I'm Australian. I would not have picked Dale's accent as Australian until it was pointed out to me. He speaks a natural educated English but somewhat more toffee than a Queen's English Adelaide speaker or some parts of Melbourne. But its not at all obvious. In this role I'd pick him as a London businessman possibly a couple of steps above his origins (class wise). Eloise on the other hand speaks with a decidedly working class English accent but putting on airs. Some English people will be able to pin her accent. I just checked and Dale is actually a New Zealander so his Widmore accent probably wasn't much of a stretch for him. Still he's been doing the successful businessman role forever. The hardest part is that Dale has presumably lived in the States for years and aussies and New Zs tend to pick up american accents very easily. In general I've learnt to accept bad or inappropriate accents because they are everywhere. Certainly not blooper land.    Charles Kane     talk  contribs   email   14:24, April 7, 2010 (UTC)

My apologies. I'm American, and we dumb Americans tend to regard New Zealand as not really a distinct country from Australia, sort of like how we dumb Americans tend to regard Canada as not really a distinct country from the United States. Spikebrennan 15:03, April 7, 2010 (UTC)

No need to apologise. We know how you think better than you know yourselves. We know less than you know about the States (of course) but more about the rest of the world than you would dream is knowable. We have to because we aren't the centre of the known universe. Australians regard New Zealand as sort of a backward, mini version of us but so lacking in significance that we don't really care. We like you a lot tho coz you make grouse TV shows full of Australian actors!    Charles Kane     talk  contribs   email   15:18, April 7, 2010 (UTC)

I'm a New Zealander, and to me Widmore has intermittent flashes of what is definitely a mild Australian accent, but mostly he seems as described above as a "London businessman possibly a couple of steps above his origins". Alan Dale was born in NZ but spent the last 30 years acting in Australia ( remember "Neighbours" LOL )and seems to have picked up the accent. Alan Dale's natural speaking voice ( e.g. ) is about halfway Aussie and New Zealand.Beelzebubbles101 02:53, April 11, 2010 (UTC)

  • I'm Irish. The actress who plays the elder Eloise (Fionnula Flanagan) is also Irish. A few of the words she pronounces still have what I would consider a native Irish inflection (probably only discernable by people from Ireland). Frequently, a very posh upper class Irish accent can be mistaken for an English one, especially if an Irish person was educated in England. Her accent would come across as English for that reason, which is consistent with her background (but not perhaps her character's). The teenage Eloise maintains the half-Irish / half_English quality (In spite of the excellent Alexandra Krosney being American). The middle-aged Eloise (Alice Evans, whom I also like) loses this quality and her accent is distinctly "English", which would be consistent with the actress's background. Should a lack of consistency between the actors who play the characters of Widmore and Hawking, and the respective accents of those characters, be considered a blooper? I don't think it should, especially if the producers made a concerted effort to overcome this problem. It remains to be seen if this was the case with Daniel Faraday/Widmore. -- Jodon1971 15:44, April 7, 2010 (UTC)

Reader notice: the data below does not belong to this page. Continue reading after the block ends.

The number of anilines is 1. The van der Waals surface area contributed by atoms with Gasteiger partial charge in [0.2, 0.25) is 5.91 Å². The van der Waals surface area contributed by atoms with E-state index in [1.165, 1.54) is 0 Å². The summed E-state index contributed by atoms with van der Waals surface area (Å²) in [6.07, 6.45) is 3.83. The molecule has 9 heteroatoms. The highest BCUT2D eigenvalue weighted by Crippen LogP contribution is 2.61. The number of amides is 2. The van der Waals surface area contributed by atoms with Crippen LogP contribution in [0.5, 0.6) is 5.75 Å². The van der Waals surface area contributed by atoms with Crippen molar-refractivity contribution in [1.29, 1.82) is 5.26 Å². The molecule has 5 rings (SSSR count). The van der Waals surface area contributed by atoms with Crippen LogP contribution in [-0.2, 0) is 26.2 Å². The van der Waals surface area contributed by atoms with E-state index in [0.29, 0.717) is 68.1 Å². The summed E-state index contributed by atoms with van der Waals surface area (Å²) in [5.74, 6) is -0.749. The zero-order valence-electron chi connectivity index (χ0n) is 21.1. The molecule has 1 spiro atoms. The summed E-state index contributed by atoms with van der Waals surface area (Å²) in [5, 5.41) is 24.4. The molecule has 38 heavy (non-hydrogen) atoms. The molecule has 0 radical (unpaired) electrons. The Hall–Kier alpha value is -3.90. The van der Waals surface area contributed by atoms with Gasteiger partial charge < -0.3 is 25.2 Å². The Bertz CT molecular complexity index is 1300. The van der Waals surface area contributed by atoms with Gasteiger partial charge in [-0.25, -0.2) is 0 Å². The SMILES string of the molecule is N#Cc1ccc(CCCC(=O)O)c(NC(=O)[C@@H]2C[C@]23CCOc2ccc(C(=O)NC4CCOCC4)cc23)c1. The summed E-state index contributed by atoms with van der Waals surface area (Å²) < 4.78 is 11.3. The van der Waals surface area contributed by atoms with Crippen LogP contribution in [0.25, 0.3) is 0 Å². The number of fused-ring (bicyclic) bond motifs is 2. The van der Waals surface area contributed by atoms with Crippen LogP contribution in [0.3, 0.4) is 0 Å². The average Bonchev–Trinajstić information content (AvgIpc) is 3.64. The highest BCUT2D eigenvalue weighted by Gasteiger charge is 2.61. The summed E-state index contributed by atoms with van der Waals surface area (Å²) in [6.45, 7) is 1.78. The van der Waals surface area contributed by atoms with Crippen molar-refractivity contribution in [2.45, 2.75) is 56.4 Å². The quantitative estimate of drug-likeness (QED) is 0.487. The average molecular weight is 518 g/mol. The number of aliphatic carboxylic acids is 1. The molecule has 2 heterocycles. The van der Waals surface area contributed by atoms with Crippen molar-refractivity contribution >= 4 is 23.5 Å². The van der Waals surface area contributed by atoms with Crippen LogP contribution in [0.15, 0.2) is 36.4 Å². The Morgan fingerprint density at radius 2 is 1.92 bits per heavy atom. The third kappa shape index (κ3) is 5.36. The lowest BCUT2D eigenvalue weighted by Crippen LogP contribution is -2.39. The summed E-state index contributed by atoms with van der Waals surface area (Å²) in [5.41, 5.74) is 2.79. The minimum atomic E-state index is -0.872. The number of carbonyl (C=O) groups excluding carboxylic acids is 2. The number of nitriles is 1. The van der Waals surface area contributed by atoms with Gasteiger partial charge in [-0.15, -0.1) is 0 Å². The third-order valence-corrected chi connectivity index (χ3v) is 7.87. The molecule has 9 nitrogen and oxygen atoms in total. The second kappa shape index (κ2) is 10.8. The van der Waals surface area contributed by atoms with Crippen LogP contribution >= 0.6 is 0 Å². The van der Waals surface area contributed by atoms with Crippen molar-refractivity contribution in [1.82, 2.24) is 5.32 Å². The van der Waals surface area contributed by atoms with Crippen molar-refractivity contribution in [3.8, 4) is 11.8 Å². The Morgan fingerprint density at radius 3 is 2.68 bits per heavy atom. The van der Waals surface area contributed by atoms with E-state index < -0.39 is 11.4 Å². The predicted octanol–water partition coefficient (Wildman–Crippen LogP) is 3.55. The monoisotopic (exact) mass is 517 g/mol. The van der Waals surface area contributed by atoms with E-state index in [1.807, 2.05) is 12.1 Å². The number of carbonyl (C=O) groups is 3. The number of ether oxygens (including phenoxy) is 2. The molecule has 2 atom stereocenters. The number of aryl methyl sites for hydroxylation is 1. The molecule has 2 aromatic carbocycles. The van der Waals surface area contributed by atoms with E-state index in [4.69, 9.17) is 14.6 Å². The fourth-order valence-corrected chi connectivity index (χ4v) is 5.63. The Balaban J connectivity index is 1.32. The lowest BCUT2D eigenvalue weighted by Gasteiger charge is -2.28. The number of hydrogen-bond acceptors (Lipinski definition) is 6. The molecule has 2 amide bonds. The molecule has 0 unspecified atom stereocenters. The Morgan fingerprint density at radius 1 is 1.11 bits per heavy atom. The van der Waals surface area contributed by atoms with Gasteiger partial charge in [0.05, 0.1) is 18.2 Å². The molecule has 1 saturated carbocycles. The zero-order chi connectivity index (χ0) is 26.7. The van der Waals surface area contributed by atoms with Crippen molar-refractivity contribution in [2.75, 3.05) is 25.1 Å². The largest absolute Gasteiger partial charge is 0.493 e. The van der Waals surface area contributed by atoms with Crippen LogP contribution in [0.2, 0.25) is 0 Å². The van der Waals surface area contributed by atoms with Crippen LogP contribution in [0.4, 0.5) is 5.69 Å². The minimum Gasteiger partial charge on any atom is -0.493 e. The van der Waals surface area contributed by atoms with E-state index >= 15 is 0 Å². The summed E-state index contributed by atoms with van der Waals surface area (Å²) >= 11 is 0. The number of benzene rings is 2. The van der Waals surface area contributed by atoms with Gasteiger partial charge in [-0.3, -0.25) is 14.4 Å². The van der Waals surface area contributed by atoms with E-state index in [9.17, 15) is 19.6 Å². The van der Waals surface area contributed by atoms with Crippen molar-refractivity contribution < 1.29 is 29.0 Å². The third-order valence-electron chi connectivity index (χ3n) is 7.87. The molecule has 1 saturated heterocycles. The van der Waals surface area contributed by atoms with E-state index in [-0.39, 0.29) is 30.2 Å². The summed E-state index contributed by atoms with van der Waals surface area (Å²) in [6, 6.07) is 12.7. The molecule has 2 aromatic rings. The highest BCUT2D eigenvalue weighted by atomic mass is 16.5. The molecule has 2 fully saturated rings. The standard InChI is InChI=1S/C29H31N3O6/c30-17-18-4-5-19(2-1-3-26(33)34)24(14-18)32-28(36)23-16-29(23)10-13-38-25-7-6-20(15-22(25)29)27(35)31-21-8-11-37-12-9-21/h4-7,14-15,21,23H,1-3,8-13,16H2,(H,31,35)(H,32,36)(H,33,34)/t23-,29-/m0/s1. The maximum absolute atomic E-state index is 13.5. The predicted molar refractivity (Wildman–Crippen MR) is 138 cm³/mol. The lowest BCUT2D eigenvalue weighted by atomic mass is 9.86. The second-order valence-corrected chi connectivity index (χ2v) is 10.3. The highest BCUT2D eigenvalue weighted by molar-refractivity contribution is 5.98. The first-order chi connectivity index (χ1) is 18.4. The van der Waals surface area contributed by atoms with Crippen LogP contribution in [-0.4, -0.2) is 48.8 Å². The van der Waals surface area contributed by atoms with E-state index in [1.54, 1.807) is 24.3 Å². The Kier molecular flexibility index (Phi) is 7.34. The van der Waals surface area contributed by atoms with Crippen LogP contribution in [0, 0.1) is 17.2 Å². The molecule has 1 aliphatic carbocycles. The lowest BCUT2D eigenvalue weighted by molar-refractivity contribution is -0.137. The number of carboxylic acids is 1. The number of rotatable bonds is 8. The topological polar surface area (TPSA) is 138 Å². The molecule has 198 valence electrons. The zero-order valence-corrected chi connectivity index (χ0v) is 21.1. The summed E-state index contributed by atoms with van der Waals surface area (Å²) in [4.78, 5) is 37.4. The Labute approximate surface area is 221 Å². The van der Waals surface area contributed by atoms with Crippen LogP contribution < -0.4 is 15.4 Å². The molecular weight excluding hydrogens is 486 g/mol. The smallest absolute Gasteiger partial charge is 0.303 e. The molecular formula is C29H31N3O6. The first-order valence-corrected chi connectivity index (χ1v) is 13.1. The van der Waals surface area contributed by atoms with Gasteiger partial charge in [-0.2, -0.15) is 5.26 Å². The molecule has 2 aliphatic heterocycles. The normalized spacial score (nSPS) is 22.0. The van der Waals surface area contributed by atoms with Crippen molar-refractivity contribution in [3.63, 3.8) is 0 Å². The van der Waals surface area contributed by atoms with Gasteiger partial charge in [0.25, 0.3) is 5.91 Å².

About Alan Dale's accent - I haven't noticed it either until "The Package" (S06E10). While talking to Zoe, his Geophysicist, moments before Jin's appearance, Widmore slips out the word "infirmary" in a way only an Antipodean would. Fredgie 05:33, April 8, 2010 (UTC)

Regularly Spoken Phrases?

Someone put Charlie's line, "I've seen something real. I've seen the truth," as a regularly spoken phrase. I honestly can't remember hearing that any other time, and I checked the phrases page and it's not on there. Anyone else have any idea who might have said it before? Michael Lucero * Talk * Contributions

While not exactly a regularly spoken phrase, Charlie's line reminds me of John Locke's description of the smoke monster when he first encountered it: "I've looked into the eye of this island, and what I saw was beautiful." Both lines refer to aspects of the island/the island itself, and how it is held in high esteem, even by those who don't fully understand it. Patrickbrownfield 06:00, April 8, 2010 (UTC)PatrickBrownfield

That's a real stretch. It's not at all parallel, nor even similar. The only similarity is the coincidental "...I('ve) [a conjugation of the verb "see"] something..." With that vague of a pattern, I'm sure there are tons of others we can call recurring phrases. But they're really not except in someone's imagination. Michael Lucero * Talk * Contributions

Best episode summary sentence EVER!

"Sayid comes up and breaks some guy's neck and tells Zoe to run." --Frakkin Toaster 04:18, April 7, 2010 (UTC)

Trek reference?

I wasn't gonna say anything, but someone added Dr. Manhattan, so I'll say the other direct-indirect reference. "The Inner Light" was an episode of Star Trek:TNG, in which Captain Picard is knocked out by radiation from a probe, and wakes up a different man. He lives a whole lifetime in the space of 20 minutes, and when he wakes up, he remembers the whole thing and is profoundly affected by it. Given that "The Constant" was confirmed by TPTB to be heavily influenced by another Picard-centric TNG episode, and given the similar "what-if" themes of both "The Inner Light" and tonight's episode, I am pretty sure that it was intentional. Include?--Frakkin Toaster 05:23, April 7, 2010 (UTC)